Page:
Riham Dawabshe, the mother of 18 month-old Ali Dawabshe who burned to death in a settler arson attack Friday in the West Bank hamlet of Duma, tried to save her baby while fleeing from her home, engulfed in flames. Gasoline bombs had crashed into the building shortly after 1:30 am and quickly it filled with opaque smoke. Dawabshe, herself on fire, grabbed a blanket she thought cradled her son. She rushed outside. But the blanket was empty, a fact the mother only realized when in her front yard. Yet at that time the fire had grown, making reentry impossible.
Dawabshe then screamed as her baby burned alive a few feet away.
The details on the final moments of Ali’s short life were revealed Saturday night by Dawabshe’s brother in-law, Nasser Dawabshe, who addressed a Tel Aviv crowd of more than 2,000 Israelis protesting the killing. Ali Dawabshe was not the only victim mourned. Over the past week and a half six Palestinians and one Israeli were killed. On Thursday, the night before the Dawabshe’s home was attacked, a right-wing Israeli recently released from prison for murdering an Israeli in 2005 at a Jerusalem pride parade struck again. Yishai Schlissel stabbed six Israelis at this year’s pride event. Sixteen year old Shira Banki succumbed to the injuries this evening.
Tearfully, Nasser Dawabshe delivered the following speech [full text],
“This has no precedence. I was with the family at my father’s house, who has illness in the kidneys. And our mother is also ill. After midnight—1:30 [am] at night—each one went to their own home. After a half an hour, the family was surprised that something burning was thrown at their house. It was very strong and the whole house burned. There’s nothing left.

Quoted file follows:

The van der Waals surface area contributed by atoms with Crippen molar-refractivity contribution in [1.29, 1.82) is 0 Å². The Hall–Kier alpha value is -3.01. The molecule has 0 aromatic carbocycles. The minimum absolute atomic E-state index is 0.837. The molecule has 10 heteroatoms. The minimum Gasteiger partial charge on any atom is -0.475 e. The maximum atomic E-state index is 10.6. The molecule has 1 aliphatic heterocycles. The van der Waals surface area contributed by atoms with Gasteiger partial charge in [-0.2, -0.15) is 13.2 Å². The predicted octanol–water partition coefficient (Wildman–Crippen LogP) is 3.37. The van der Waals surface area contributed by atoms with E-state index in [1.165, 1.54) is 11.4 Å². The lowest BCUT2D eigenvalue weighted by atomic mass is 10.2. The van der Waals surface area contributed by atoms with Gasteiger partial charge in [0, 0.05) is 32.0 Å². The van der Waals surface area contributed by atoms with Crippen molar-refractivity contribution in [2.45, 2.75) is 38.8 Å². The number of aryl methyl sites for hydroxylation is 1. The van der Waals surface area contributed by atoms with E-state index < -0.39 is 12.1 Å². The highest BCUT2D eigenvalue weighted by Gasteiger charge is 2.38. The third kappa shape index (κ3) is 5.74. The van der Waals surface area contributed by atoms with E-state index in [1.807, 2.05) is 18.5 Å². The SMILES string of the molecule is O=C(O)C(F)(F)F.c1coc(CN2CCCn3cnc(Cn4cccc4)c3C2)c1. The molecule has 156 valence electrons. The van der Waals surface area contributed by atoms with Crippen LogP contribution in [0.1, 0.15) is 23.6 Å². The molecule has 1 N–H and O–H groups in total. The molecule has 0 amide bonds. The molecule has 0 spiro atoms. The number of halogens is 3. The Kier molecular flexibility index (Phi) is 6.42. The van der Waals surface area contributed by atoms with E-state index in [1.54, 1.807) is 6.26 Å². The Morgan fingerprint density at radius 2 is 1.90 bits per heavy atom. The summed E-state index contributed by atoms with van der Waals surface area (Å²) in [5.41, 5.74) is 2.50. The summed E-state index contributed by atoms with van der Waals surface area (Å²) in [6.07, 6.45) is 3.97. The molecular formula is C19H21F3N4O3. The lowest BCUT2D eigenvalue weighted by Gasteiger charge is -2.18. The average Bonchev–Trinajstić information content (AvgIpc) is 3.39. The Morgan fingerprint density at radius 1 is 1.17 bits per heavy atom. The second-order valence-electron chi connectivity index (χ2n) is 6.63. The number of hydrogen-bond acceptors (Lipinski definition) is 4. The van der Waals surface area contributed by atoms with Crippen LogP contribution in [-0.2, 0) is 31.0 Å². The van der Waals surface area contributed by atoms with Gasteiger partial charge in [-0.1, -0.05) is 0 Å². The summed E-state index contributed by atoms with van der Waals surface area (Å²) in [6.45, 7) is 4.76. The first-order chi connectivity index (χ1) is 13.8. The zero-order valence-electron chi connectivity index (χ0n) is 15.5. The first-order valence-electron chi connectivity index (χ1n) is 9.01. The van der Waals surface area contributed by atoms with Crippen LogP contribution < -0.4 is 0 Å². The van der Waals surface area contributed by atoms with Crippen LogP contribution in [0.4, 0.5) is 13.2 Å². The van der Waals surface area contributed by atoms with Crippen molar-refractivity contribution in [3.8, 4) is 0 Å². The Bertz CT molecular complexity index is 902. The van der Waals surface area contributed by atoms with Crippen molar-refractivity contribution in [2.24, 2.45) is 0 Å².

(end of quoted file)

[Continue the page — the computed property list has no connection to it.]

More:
At that moment my brother Sa’ed and his wife Riham caught on fire. Despite the burns, Sa’ed carried his son, four year old Ahmad, outside the house. Riham grabbed a blanket, she thought that the child, Ali, was in the blanket. But they learned that the child wasn’t in the blanket, but was left inside.
She [Riham] began to yell “Where’s Ali?!” Ali was was burning. She saw him burn. She begged her family to bring her burned baby to her.
At that time no one was able to enter the house because the fire was so big. By the time the fire brigade had arrived and put out the fire, and we finally got inside, we witnessed the horrific sight. We saw Ali completely burned, his whole body covered in burns and nothing we can do to save him. Riham went to sleep wishing her baby sweet dreams and they came and burned a family, sound asleep.
A family that loved its life and doesn’t believe in violence. My brother Sa’ed is loved by the whole village. Netanyahu sends his condolences, and we ask him, the army and the Ministry of Defense to bring security to the village of Duma and all Palestinian villages.
We, the people under occupation, demand the capture of the killers and to bring them to justice. Secondly, we’d like to thank everyone who supported us through these events. We also ask the UN [United Nations] to stand with us, the Palestinian people, to get our freedom. We are a people who believe in life. And we ask the world to stand with us.